My basic point here is that facts don’t lead to conversions to atheism or reality based thinking.

Humans have needs and they will compromise on facts in order to meet them.

Atheists therefore need to create communities and a culture that meets the needs of humans – all humans – not just young single humans who like living on the net – or ones that can type well – or intellectualise etc.. but children, computer illiterate people, busy people etc…

Christians have churches

We need community halls

Christians have festivals and rituals that meet the needs to share celebration with people of like minds – we need something similar that meeds our need to share with community and celebrate life. Let’s do what the christians did and take over their festivals with something atheistic.

I need suggestions but things like the Hubble take off anniversary or Darwin’s birth or other such celebrations of importance to the growth in our knowledge of the world based in science. Was Darwin born around December??? : )

We need to get away from the indoctrination of Christmas and Easter, but we need to replace it with something that is suitable to our world view.

I have an interest in converting others to atheism. I don’t really know why – but I suspect its something to do with the fact that I have needs – social needs – that aren’t being met – and perhaps the additional normal reaction that I would prefer it if more people shared my world view.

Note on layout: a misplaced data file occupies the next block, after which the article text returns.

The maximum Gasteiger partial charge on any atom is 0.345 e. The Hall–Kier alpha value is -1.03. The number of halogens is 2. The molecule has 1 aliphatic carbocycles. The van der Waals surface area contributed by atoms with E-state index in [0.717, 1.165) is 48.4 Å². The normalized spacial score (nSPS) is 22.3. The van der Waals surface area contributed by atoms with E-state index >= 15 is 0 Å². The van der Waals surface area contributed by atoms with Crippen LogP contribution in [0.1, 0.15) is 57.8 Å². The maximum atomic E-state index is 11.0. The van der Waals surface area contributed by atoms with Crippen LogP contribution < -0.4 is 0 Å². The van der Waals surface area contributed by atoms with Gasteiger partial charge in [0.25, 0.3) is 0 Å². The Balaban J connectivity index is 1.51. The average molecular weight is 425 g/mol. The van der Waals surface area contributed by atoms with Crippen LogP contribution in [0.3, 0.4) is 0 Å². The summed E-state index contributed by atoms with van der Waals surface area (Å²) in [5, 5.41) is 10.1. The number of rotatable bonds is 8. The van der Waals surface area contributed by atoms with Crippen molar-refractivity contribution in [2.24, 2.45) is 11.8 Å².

I live with a theist, all my friends have some form of supernatural believe – so why am I an island – my father is an atheist and he brought me up as such. Although it took me until I was 31 to actually let go of any supernatural belief from my mothers religion or supernatural thinking friends. Why? My theory is that because it didn’t meet me needs.

Now I have 3 children. I’ve managed to persuade the eldest who is 9 that there is not God. I suspect that this may stick. IF it continues to meet his needs to do so.

Since deciding that I was an atheist and encountering Naturalism on the net and gaining support on the internet from other atheists around the world, mainly in American and the UK – and since also reading lots of books on the matter of evolution, physicals, etc – I now have a good grounding in science and scientific understanding of the world.

BUT still my needs are not met.

I need real people to spend time with, a culture, social scene, connection. The local atheist group meet at 7 pm at a pub on a week night. They drink beer. How is this useful to my dinner, teeth, book and bed routine? How is this useful to my need for my children to socialise with others of a like minded world view?

We not all determined to have atheist friends and family – I have one – my father – who lives a very long way away.